– Eric Pincus
At first blush, it is hard to imagine the Spurs exceeding last year’s mark even if they are firing on all cylinders since Popovich so rarely puts his foot on the gas during the regular season. Yet it should be remembered that last season’s number one seed was accomplished with myriad injuries throughout the early part of the year. Parker played only 68 games, Leonard 66, Green 68 and Splitter 59. Ginobili also played only 68 games, although he so regularly misses time that a higher total for him seems unlikely. But a few more games from those players and the Spurs could conceivably exceed last year’s total, although the injury to Patty Mills that will keep him out much of the year could hurt.
The Spurs’ depth and system-based success gives them perhaps the lowest floor of any team, as one key injury will affect them less than other good teams. But age-related declines from Duncan, Ginobili, Diaw and perhaps most importantly Parker could cause the Spurs to take a bit of a step back.
– Nate Duncan
The Burning Question
Will age and/or complacency catch up to the Spurs?
With last year’s team that was the best in the league by a significant margin back intact and geared up for another run, there’s very few things that can get in their way of a third straight Finals appearance and potentially a second-straight championship. Recently, Coach Pop came out and said that he was worried about complacency, a legit concern considering that last year’s team was fueled by their failures from the previous year, where they came so close but ultimately fell in seven games to the Miami HEAT. They’re not going to have that this year, but considering the maturity level, experience and competitiveness of this team, those banking on complacency knocking them off their throne will likely be disappointed. The most pressing issue is their age and the injury concerns that come with it. Their core has a lot of miles on their legs. With an average age of 28 years and two months, the Spurs have the fourth-oldest team in the league (without Kawhi Leonard, Cory Joseph and Kyle Anderson, the Spurs would have the oldest roster in the league by three years). Coach Pop has become magnificent at managing his aging stars’ minutes, even if it costs him money for giving guys a night off, but injuries are a part of the game and sometimes unavoidable. They’re already going to be starting the season without Patty Mills, but should benefit from the fact that most of their roster, outside of Boris Diaw and Tiago Splitter – who played for France and Brazil in the FIBA World Cup, respectively – had a restful summer.
– Yannis Koutroupis
Second Half NBA Story lines
With the All-Star break in the rearview, here are the key storylines to keep an eye on for the home stretch of the season.
The long winter has ended.
Ok, not really. But the break after All-Star weekend has finally come to a halt, and the second half of the NBA season is ready to get underway.
Each team has around 25 games remaining on the schedule. February is in its last week, and March and April will truly define how the May schedule aligns. The first leg of this season provided more than enough entertainment, combating the narrative that the regular season is a bit of a bore nowadays.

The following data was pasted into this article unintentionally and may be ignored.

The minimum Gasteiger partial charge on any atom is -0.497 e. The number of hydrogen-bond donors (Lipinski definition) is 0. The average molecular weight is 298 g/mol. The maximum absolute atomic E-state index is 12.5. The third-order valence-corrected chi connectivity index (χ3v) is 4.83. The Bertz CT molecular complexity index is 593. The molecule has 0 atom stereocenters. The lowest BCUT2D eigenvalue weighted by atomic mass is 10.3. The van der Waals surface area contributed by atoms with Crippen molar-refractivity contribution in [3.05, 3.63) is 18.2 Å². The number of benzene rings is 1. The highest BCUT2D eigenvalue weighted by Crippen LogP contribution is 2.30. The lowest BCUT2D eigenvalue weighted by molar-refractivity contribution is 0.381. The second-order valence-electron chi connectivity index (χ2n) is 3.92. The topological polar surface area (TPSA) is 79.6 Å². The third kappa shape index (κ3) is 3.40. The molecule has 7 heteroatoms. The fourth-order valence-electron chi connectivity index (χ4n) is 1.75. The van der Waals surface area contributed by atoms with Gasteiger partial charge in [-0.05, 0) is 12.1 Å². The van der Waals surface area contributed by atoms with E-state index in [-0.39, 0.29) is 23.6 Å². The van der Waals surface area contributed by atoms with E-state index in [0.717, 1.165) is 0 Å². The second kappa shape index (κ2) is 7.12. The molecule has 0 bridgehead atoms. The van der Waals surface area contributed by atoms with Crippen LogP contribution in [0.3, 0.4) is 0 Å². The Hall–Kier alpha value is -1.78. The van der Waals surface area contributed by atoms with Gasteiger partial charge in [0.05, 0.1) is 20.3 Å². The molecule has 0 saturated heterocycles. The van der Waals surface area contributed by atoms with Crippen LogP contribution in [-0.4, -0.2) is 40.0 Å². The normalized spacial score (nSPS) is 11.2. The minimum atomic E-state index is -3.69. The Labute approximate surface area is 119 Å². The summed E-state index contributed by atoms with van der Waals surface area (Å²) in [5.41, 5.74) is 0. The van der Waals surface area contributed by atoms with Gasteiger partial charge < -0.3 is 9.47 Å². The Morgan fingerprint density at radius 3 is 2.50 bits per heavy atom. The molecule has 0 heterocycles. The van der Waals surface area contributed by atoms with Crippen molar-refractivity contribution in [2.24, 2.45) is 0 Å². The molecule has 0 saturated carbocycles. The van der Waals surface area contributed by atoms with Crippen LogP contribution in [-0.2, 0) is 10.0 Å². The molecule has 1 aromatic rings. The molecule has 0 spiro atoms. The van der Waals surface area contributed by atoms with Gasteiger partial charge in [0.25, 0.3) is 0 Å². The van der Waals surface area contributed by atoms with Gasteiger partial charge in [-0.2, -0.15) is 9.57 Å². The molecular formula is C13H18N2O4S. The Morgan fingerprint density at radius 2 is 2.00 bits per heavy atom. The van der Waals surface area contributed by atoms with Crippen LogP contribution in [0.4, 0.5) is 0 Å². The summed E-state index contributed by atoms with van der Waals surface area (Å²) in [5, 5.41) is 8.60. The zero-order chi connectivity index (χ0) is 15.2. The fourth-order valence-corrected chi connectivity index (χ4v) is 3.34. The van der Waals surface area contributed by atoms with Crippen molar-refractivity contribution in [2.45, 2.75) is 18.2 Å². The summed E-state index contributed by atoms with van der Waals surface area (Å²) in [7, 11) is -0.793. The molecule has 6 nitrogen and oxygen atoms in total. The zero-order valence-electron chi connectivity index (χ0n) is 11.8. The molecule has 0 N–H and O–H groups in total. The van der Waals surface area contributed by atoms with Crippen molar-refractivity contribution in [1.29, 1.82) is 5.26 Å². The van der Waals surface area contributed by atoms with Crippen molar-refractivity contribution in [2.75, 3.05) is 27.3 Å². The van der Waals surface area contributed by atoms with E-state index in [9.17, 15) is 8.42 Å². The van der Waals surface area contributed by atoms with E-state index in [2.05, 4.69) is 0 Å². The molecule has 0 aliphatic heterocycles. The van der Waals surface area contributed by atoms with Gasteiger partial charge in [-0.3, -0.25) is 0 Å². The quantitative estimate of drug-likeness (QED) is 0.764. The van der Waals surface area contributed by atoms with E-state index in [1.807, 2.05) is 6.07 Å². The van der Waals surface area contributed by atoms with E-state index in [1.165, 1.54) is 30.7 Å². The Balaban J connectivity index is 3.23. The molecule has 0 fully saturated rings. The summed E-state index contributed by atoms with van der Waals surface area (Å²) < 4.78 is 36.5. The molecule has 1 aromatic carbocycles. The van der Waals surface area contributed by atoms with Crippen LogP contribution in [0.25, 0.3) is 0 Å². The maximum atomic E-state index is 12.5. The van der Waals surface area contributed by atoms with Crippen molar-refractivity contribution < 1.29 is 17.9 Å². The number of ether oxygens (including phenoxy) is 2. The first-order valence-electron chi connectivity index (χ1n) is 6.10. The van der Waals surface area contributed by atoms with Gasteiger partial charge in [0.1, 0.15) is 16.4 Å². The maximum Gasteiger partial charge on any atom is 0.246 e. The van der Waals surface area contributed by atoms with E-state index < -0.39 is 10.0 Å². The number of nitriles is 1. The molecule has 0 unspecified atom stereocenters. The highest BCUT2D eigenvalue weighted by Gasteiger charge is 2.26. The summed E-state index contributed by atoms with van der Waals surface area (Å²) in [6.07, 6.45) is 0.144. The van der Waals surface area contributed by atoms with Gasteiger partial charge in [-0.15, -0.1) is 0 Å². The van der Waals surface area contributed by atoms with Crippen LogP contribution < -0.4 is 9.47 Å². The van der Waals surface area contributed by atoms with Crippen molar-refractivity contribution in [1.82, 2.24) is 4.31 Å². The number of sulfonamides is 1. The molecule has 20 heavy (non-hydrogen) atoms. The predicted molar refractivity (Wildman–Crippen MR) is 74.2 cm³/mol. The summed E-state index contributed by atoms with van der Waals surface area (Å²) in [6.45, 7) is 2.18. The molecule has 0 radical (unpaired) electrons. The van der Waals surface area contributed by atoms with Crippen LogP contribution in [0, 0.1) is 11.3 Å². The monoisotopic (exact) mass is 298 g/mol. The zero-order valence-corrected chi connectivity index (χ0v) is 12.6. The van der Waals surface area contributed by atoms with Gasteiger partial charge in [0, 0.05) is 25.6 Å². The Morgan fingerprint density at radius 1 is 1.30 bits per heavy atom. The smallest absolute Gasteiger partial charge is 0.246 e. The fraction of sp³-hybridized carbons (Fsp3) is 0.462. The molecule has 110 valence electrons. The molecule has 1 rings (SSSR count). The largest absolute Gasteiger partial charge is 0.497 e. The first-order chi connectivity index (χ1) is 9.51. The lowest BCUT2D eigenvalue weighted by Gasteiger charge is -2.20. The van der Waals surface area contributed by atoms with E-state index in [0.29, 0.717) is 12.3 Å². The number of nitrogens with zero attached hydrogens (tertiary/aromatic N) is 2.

Because of some unexpected turns through the 50-plus games already played, this final stretch that will bring the regular season to a close should be more than entertaining for the fans that think the NBA season is just a six-month placeholder for the inevitable.
So, as we get ready to bounce back into action Thursday night, let’s focus on what needs to be monitored down the homestretch.
Houston Rockets can make the Finals
When the Golden State Warriors signed Kevin Durant, a narrative swept across the league that everyone not in the Bay area should just wave the white flag. Game over.
After dropping just one game through the entire postseason last year, completely decimating LeBron James and the Cleveland Cavaliers in the Finals, the assumptions were proved correct.
But things may be different this year.
The Houston Rockets are trying to end the Warriors’ Durant-Era dynasty before it starts. After trading for Chris Paul in the offseason, the Rockets are in a legitimate position to pose a threat to Golden State.
At the moment, the Rockets have the best offense in the NBA. But, not just for this season, for every season. Their efficiency is revolutionary and unprecedented. Their defense is improved, too. Ranking 18th in defensive rating last season, Houston is eighth this season, and proving to be competent enough on that end to get a few stops of their own against the Warriors. In fact, Houston has won two of the three meetings between the two Western Conference powerhouses so far this season.
For all of the damage Houston put on the league pre-All-Star break, and even leaping Golden State in the standings, the oddsmakers are taking notice.
Take a look at how drastically the Rockets’ odds at contending for a title have changed from the summer to present day. According to this odds tracker on Sports Betting Dime, Houston has almost entered the same realm as Golden State in the bettors’ mind.
Postseason basketball is a different beast, and Durant and Steph Curry are as formidable a tandem as any (not to mention their supporting cast), but the growing pile of statistics that says Houston has more than a puncher’s chance is becoming hard to ignore.
These last 25 or so games will be telling as to if the Rockets are truly a team that can go shot-for-shot with the mighty Warriors.
LeBron’s new teammates